Fast forward to 2017, and the RBG is now home to about 30,000 horticultural catalogs, the largest such collection in Canada. The archive stretches back to 1853 and continues up through the present day. Just under 10,000 of these are from Canadian companies; the rest, though international, have some bearing on Northern horticulture.
As Aults lays out a selection on the library table, similarities and differences quickly grow apparent. Some catalogs are printed in brown and white, or blue and black. Others boast the color palette of a 1960s comic book. All are stuffed full of ads for peas named “American Wonder,” “McLean’s Advancer,” and “Bruce’s Conquerer.”
It’s easy to get lost in any individual catalog, marveling at the varietal names—does this potato really look like a “Snowflake”?—or comparison-shopping for turnips. But researchers seeking information about a specific plant, place, or time period usually can’t afford to do this 30,000 times. As such, the archive’s secret weapon is a group of about a dozen volunteers who, every Tuesday and Thursday, come in to catalog the catalogs. “For the last decade, they have been putting in thousands of hours, sorting this collection out,” says Aults.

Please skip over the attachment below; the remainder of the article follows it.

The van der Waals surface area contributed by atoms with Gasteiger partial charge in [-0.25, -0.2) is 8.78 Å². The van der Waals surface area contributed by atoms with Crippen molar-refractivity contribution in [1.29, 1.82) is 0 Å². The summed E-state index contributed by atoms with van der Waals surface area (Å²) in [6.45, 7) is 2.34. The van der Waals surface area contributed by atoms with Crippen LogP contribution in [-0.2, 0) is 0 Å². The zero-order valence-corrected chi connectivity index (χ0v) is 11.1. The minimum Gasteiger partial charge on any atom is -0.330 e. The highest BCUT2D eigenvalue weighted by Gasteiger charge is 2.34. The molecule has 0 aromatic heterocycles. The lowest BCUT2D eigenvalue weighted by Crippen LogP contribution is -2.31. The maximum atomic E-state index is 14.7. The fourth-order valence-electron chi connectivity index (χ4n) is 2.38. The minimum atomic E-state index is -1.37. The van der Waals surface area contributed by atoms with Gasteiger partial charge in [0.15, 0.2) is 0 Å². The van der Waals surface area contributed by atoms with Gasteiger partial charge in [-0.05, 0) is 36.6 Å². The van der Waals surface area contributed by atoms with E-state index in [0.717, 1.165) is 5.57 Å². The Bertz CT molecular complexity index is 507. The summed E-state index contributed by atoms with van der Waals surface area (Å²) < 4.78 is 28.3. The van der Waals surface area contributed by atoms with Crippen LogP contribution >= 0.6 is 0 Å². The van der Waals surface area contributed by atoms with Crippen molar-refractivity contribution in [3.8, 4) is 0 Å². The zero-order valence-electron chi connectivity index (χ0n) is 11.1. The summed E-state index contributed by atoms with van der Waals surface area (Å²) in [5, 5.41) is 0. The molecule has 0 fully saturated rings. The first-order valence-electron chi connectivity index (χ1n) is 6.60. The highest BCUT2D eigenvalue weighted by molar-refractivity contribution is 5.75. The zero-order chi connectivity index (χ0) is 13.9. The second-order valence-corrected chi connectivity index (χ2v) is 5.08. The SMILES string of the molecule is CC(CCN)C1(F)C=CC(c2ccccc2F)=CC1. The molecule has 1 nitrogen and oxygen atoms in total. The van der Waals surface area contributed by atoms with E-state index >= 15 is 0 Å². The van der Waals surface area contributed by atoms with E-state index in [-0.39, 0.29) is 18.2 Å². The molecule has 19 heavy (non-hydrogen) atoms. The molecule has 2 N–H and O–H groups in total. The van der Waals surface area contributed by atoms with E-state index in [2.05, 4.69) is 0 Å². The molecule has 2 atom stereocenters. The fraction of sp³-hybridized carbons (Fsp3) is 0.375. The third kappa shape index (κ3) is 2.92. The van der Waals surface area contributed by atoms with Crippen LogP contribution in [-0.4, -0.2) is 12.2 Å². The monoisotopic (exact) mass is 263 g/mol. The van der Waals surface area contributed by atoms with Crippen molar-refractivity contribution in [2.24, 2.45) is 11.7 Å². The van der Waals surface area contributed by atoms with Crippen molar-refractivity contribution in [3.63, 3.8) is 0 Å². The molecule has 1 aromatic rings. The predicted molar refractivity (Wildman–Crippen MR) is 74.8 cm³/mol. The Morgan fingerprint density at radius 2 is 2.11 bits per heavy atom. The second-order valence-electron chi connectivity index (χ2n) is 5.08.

The volunteers have the process down to a science: “Henry Ford would love us,” says Maureen Baker, who has been doing data entry for the team for about five years. “You start at the basics,” Baker explains. “The very first thing is taking staples out. You cannot imagine how dreary that is.” (A clear canister, filled with about three years’ worth of spiky take, now sits proudly atop a file cabinet in the archival room.) After that comes sorting, alphabetizing, and ordering by year.
Someone uses special archival materials to clean off dark spots and stains. Someone else folds acid-free paper into envelopes that are exactly the right size for their contents. (“We have quite a few definitions and procedures on how to make a perfect envelope,” says Baker.) Titles, dates, and nursery names and locations are written on the envelopes. “They bring it to me, and I put the data in the computer,” says Baker. “Then we file it, and do it all over again.”
Once they’ve been properly organized, the catalogs can once again be put to use. So far, RBG employees and outside researchers alike have found a number of reasons to dig in. A couple of years ago, a doctoral researcher from the nearby University of Guelph used the catalogs to discover that soy was being grown and sold in Ontario a full decade earlier than people previously knew. “She rewrote the story of soybeans in Canada,” says Galbraith.